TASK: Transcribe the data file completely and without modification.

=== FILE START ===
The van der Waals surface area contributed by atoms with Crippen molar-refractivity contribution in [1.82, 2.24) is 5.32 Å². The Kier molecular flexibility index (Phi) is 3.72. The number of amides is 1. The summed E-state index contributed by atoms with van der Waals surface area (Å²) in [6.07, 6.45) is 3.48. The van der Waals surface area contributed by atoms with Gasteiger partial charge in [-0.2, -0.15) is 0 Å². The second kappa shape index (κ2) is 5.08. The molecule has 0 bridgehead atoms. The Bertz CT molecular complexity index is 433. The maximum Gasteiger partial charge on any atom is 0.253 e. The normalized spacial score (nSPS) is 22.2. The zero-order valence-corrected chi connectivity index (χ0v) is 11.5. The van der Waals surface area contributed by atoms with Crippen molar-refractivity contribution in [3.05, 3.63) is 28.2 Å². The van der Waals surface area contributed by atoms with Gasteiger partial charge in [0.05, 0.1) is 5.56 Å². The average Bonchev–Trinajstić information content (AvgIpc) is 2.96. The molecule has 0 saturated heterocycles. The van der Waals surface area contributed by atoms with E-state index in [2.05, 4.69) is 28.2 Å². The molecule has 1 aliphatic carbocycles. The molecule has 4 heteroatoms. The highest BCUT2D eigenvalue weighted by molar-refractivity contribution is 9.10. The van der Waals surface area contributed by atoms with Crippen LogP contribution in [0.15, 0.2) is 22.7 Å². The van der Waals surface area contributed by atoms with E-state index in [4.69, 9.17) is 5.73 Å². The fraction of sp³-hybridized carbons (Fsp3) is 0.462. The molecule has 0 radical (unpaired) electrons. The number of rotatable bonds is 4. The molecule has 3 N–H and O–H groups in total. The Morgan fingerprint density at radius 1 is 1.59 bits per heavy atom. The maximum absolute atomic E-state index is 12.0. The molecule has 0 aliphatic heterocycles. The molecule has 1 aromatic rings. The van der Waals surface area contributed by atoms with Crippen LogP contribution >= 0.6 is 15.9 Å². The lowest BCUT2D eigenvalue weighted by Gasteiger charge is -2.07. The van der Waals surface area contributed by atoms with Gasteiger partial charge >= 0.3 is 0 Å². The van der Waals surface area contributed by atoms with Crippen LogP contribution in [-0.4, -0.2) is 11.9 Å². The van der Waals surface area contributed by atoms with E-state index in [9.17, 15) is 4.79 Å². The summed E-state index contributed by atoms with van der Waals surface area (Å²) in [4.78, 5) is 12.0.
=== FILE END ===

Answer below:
The van der Waals surface area contributed by atoms with Crippen molar-refractivity contribution in [1.82, 2.24) is 5.32 Å². The Kier molecular flexibility index (Phi) is 3.72. The number of amides is 1. The summed E-state index contributed by atoms with van der Waals surface area (Å²) in [6.07, 6.45) is 3.48. The van der Waals surface area contributed by atoms with Gasteiger partial charge in [-0.2, -0.15) is 0 Å². The second kappa shape index (κ2) is 5.08. The molecule has 0 bridgehead atoms. The Bertz CT molecular complexity index is 433. The maximum Gasteiger partial charge on any atom is 0.253 e. The normalized spacial score (nSPS) is 22.2. The zero-order valence-corrected chi connectivity index (χ0v) is 11.5. The van der Waals surface area contributed by atoms with Crippen molar-refractivity contribution in [3.05, 3.63) is 28.2 Å². The van der Waals surface area contributed by atoms with Gasteiger partial charge in [0.05, 0.1) is 5.56 Å². The average Bonchev–Trinajstić information content (AvgIpc) is 2.96. The molecule has 0 saturated heterocycles. The van der Waals surface area contributed by atoms with E-state index in [2.05, 4.69) is 28.2 Å². The molecule has 1 aliphatic carbocycles. The molecule has 4 heteroatoms. The highest BCUT2D eigenvalue weighted by molar-refractivity contribution is 9.10. The van der Waals surface area contributed by atoms with Crippen LogP contribution in [0.15, 0.2) is 22.7 Å². The van der Waals surface area contributed by atoms with E-state index in [4.69, 9.17) is 5.73 Å². The fraction of sp³-hybridized carbons (Fsp3) is 0.462. The molecule has 0 radical (unpaired) electrons. The number of rotatable bonds is 4. The molecule has 3 N–H and O–H groups in total. The Morgan fingerprint density at radius 1 is 1.59 bits per heavy atom. The maximum absolute atomic E-state index is 12.0. The molecule has 0 aliphatic heterocycles. The molecule has 1 aromatic rings. The van der Waals surface area contributed by atoms with Crippen LogP contribution >= 0.6 is 15.9 Å². The lowest BCUT2D eigenvalue weighted by Gasteiger charge is -2.07. The van der Waals surface area contributed by atoms with Gasteiger partial charge >= 0.3 is 0 Å². The van der Waals surface area contributed by atoms with Crippen LogP contribution in [-0.4, -0.2) is 11.9 Å². The van der Waals surface area contributed by atoms with E-state index in [9.17, 15) is 4.79 Å². The summed E-state index contributed by atoms with van der Waals surface area (Å²) in [4.78, 5) is 12.0.